“Following this announcement, an intensive process of engagement was undertaken by the PMO in the Presidency to facilitate the submission of budget proposals and implementation plans for the various components of the employment stimulus,” the department said.

Currently, a total of R12.6 billion has been allocated to 11 departments to provide support to 800 000 unique beneficiaries through employment opportunities and livelihood support.

The R12.6 billion was allocated from the R19.6 billion, with the remainder being allocated to support the extension of the R350 per month Covid-19 relief grant for a further three months, until the end of January 2021.

An initial meeting has been held with each implementing department, and regular meetings will be held as implementation continues, with regular learning forums for all participating departments also convened by the PMO.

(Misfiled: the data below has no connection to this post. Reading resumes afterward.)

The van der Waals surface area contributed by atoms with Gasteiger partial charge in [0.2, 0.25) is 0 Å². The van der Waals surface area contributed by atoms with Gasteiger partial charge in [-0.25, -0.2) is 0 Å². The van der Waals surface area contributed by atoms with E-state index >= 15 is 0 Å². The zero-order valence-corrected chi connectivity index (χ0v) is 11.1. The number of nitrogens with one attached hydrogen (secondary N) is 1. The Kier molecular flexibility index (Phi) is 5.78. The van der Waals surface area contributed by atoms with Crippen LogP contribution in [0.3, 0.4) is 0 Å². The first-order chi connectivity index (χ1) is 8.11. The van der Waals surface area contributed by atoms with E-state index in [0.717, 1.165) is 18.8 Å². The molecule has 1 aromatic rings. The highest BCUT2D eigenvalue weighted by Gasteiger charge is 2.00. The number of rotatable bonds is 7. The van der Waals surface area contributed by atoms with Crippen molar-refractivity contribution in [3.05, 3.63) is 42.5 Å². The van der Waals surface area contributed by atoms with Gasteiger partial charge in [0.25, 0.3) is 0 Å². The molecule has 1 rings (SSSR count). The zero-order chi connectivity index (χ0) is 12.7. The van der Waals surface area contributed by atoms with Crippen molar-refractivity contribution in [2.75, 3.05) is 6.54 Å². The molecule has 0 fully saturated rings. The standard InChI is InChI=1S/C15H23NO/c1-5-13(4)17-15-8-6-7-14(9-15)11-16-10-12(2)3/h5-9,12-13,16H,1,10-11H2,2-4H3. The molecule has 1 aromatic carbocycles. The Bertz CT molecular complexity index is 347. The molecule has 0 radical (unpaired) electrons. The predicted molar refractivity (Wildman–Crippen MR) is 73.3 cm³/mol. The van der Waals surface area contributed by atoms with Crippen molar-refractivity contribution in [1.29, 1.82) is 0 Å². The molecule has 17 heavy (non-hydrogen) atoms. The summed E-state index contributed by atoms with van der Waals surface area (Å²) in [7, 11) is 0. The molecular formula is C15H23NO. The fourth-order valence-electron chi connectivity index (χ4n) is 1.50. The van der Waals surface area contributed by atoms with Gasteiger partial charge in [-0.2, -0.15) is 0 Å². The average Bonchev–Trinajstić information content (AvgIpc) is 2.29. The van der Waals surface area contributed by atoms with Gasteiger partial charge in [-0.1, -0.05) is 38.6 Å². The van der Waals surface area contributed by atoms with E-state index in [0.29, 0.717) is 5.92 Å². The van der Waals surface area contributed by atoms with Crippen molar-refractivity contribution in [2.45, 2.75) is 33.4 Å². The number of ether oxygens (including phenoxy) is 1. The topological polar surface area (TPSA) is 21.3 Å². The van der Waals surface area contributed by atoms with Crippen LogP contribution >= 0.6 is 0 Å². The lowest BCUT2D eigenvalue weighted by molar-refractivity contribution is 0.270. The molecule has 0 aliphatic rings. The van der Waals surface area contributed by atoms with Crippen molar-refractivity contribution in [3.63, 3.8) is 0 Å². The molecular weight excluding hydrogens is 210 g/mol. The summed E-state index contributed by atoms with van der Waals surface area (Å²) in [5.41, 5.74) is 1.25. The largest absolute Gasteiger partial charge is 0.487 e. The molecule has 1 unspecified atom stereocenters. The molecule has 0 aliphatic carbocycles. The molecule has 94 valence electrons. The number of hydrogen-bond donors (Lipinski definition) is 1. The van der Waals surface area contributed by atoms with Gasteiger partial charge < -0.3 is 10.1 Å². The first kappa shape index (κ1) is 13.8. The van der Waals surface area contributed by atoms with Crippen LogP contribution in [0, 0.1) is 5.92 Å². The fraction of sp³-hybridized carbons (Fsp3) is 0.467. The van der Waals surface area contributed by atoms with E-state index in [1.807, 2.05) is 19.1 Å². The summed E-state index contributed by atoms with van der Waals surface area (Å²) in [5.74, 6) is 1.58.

The PMO will liaise closely with the Ministry of Public Works and Infrastructure to provide political oversight and coordination, address challenges and ensure that progress in implementation is communicated effectively to the public.

“This task is a massive undertaking but a necessary one, and I am committed to working with the PMO in the President’s Office to ensure the effective implementation of these mass public employment programmes because this is ultimately about enabling citizens to be part of the economic recovery and to put food on the table for their families,” De Lille said.

The minister said given the urgency of commencing implementation within the current financial year, most programmes (particularly existing programmes that are being expanded) are utilising existing recruitment mechanisms to identify participants.


Jobs digital platform

A digital platform for recruitment and matching of candidates has been developed through partnerships enabled by the Presidential Youth Employment Intervention, which is available at www.sayouth.mobi.